Rules of the game

Each player begins with an equal number of game pieces (usually 10–15). The game pieces can be any object, such as chocolate gelt, pennies, or raisins.

These rules are comparable to the rules for a classic four-sided teetotum, where the letters A, D, N and T form a mnemonic for the rules of the game, aufer (take), depone (put), nihil (nothing), and totum (all). Similarly, the Hebrew letters on a dreidel may be taken as a mnemonic for the game rules in Yiddish. Occasionally, in the United States, the Hebrew letters on the dreidel form an English-language mnemonic about the rules: Hay, or "H" standing for "half;" Gimel, or "G" standing for "get all;" Nun or "N" standing for "nothing;" and Shin or "S" standing for "share".

Thomas Robinson and Sujith Vijay have shown that the expected number of spins in a game of dreidel is O(n2), where n is the number of game pieces each player begins with. The implied constant depends on the number of players.[11]


Childhood enjoyment of dreidels has led to interest in collecting them in adulthood.[12] Jewish institutions such as the Spertus Institute for Jewish Learning and Leadership, Yeshiva University Museum and Temple Emanu-El in New York, house dreidel collections, as do museums such as the Spinning Top and Yo-Yo Museum in Burlington, Wisconsin.[12]


Dreidel is now a spoof competitive sport in North America. Major League Dreidel (MLD), founded in New York City in 2007, hosts dreidel tournaments during the holiday of Hanukkah. In MLD tournaments the player with the longest Time of Spin (TOS) is the winner. MLD is played on a Spinagogue, the official spinning stadium of Major League Dreidel. Pamskee was the 2007 MLD Champion. Virtual Dreidel was the 2008 MLD Champion.[13] In 2009, Major League Dreidel launched a game version of the Spinagogue.[14]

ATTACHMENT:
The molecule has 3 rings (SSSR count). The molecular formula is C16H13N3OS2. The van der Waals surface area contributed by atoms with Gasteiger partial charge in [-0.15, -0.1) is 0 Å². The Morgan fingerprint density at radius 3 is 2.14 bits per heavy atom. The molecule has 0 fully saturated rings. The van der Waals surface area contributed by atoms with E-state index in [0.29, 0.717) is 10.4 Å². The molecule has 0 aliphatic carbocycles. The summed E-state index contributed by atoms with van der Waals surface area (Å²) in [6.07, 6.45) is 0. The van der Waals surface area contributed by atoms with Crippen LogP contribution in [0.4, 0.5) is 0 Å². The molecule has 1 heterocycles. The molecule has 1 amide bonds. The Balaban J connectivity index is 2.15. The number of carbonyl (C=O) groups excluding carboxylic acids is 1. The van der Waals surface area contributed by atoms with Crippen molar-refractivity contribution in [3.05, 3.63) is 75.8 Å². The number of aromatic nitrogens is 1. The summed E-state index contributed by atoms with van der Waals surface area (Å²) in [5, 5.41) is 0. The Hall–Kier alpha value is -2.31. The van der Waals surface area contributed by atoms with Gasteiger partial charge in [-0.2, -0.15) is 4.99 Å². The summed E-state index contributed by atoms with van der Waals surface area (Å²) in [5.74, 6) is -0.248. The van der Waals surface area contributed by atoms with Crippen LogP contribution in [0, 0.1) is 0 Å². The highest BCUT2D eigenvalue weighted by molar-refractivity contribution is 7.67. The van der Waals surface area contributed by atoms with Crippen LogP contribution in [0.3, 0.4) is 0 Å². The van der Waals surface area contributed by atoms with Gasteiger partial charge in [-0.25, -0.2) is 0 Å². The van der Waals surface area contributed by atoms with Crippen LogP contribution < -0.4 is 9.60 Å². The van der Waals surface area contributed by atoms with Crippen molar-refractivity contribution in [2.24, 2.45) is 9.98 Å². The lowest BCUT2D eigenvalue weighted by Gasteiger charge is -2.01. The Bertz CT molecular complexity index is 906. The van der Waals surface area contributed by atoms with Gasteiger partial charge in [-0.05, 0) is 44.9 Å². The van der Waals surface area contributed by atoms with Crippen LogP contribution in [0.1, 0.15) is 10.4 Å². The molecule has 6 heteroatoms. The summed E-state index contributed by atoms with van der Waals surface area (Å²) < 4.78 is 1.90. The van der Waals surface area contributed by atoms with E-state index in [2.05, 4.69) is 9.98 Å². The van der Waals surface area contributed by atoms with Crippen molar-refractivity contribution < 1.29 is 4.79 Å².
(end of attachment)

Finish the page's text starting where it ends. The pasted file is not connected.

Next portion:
In 2009, Good Morning America published a story on Dreidel Renaissance reporting on the rising popularity of the dreidel.[15] Dreidel games that have come out on the market since 2007 include No Limit Texas Dreidel,[16] a cross between traditional dreidel and Texas Hold'em poker, invented by a Judaica company called ModernTribe.[17] Other new dreidel games include Staccabees[18] and Maccabees.[19]

See also


  1. Dreydlekh is also a term in klezmer music
  2. 1 2 3 Jordan Kutzik , 'The True History of the Dreidel,' The Forward December 9, 2015
  3. "Chanukkah". Retrieved 27 November 2015.
  4. Benjaminson, Chani. "What is a Dreidel?". Retrieved 27 November 2015.
  5. "Ben Yehuda organization: Bialik". Benyehuda.org. Retrieved 2011-12-23.
  6. Altyntsev A.V., "The Concept of Love in Ashkenazim of Udmurtia and Tatarstan", Nauka Udmurtii. 2013. № 4 (66), p. 130. (Алтынцев А.В., "Чувство любви в понимании евреев-ашкенази Удмуртии и Татарстана". Наука Удмуртии. 2013. №4. С. 130: Комментарии.) (Russian)
  7. Yaakov, Rabbi. "Secret of the Dreidel". Ohr.org.il. Retrieved 2011-12-23.
  8. Brooklyn Man Wins Dreidel Spinning Contest
  9. LeBon, Marilee (2001). The complete idiot's guide to holiday crafts. p. 73. ISBN 9780028642000.
  10. "How to Play". Myjewishlearning.com. Retrieved 2011-12-23.
  11. "Dreidel Lasts O(n2) spins".
  12. 1 2 "Oh Dreidel, Dreidel, Dreidel: A favorite holiday pastime takes center table". Forward.com. Retrieved 2011-12-23.
  13. "No Gelt, No Glory: A Dreidel Champion Is Crowned". Npr.org. Retrieved 2011-12-23.
  14. "Spinagogue". Moderntribe.com. Retrieved 2011-12-23.
  15. Milberger, Michael (2009-12-12). "Dreidel Games Generation". Abcnews.go.com. Retrieved 2011-12-23.
  16. "No Limit Texas Dreidel". Texasdreidel.com. Retrieved 2011-12-23.
  17. http://www.moderntribe.com
  18. "Staccabees". Staccabees. Retrieved 2011-12-23.
  19. "Battle of the Bees: Two games put a new spin on traditional dreidel game". Jweekly.com. 2009-12-03. Retrieved 2011-12-23.